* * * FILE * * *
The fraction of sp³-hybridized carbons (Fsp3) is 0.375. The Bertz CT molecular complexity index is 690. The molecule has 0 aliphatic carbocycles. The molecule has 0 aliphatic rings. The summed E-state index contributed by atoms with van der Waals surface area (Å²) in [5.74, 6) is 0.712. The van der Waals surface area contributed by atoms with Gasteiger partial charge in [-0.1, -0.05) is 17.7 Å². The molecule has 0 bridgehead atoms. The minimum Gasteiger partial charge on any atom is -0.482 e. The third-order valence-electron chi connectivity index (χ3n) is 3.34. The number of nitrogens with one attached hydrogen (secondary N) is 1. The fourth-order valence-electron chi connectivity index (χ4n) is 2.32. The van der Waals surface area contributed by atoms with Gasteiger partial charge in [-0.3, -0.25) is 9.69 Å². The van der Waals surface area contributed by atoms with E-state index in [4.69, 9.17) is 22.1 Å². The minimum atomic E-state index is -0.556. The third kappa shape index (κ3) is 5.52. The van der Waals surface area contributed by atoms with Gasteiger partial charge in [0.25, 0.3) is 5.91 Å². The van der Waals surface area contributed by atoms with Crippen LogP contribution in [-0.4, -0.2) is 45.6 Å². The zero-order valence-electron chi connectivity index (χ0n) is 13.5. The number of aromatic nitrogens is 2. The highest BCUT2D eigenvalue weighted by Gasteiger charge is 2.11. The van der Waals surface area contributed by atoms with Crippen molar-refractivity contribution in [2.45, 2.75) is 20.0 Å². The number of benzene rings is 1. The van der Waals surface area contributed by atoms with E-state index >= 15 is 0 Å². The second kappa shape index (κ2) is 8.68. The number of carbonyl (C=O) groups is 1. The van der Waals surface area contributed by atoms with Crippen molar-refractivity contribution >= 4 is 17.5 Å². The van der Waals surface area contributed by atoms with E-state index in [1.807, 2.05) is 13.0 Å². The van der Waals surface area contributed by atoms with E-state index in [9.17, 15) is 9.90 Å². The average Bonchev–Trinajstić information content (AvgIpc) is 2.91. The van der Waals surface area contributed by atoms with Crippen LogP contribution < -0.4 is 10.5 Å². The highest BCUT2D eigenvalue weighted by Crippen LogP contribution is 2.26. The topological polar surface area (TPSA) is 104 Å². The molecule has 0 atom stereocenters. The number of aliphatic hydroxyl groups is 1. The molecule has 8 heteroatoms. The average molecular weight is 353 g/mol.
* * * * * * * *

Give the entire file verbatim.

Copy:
The fraction of sp³-hybridized carbons (Fsp3) is 0.375. The Bertz CT molecular complexity index is 690. The molecule has 0 aliphatic carbocycles. The molecule has 0 aliphatic rings. The summed E-state index contributed by atoms with van der Waals surface area (Å²) in [5.74, 6) is 0.712. The van der Waals surface area contributed by atoms with Gasteiger partial charge in [-0.1, -0.05) is 17.7 Å². The molecule has 0 bridgehead atoms. The minimum Gasteiger partial charge on any atom is -0.482 e. The third-order valence-electron chi connectivity index (χ3n) is 3.34. The number of nitrogens with one attached hydrogen (secondary N) is 1. The fourth-order valence-electron chi connectivity index (χ4n) is 2.32. The van der Waals surface area contributed by atoms with Gasteiger partial charge in [-0.3, -0.25) is 9.69 Å². The van der Waals surface area contributed by atoms with E-state index in [4.69, 9.17) is 22.1 Å². The minimum atomic E-state index is -0.556. The third kappa shape index (κ3) is 5.52. The van der Waals surface area contributed by atoms with Gasteiger partial charge in [0.25, 0.3) is 5.91 Å². The van der Waals surface area contributed by atoms with Crippen LogP contribution in [-0.4, -0.2) is 45.6 Å². The zero-order valence-electron chi connectivity index (χ0n) is 13.5. The number of aromatic nitrogens is 2. The highest BCUT2D eigenvalue weighted by Gasteiger charge is 2.11. The van der Waals surface area contributed by atoms with Crippen molar-refractivity contribution in [2.45, 2.75) is 20.0 Å². The number of benzene rings is 1. The van der Waals surface area contributed by atoms with E-state index >= 15 is 0 Å². The second kappa shape index (κ2) is 8.68. The number of carbonyl (C=O) groups is 1. The van der Waals surface area contributed by atoms with Crippen molar-refractivity contribution >= 4 is 17.5 Å². The van der Waals surface area contributed by atoms with E-state index in [1.807, 2.05) is 13.0 Å². The van der Waals surface area contributed by atoms with E-state index in [9.17, 15) is 9.90 Å². The average Bonchev–Trinajstić information content (AvgIpc) is 2.91. The van der Waals surface area contributed by atoms with Crippen LogP contribution < -0.4 is 10.5 Å². The highest BCUT2D eigenvalue weighted by Crippen LogP contribution is 2.26. The topological polar surface area (TPSA) is 104 Å². The molecule has 0 atom stereocenters. The number of aliphatic hydroxyl groups is 1. The molecule has 8 heteroatoms. The average molecular weight is 353 g/mol.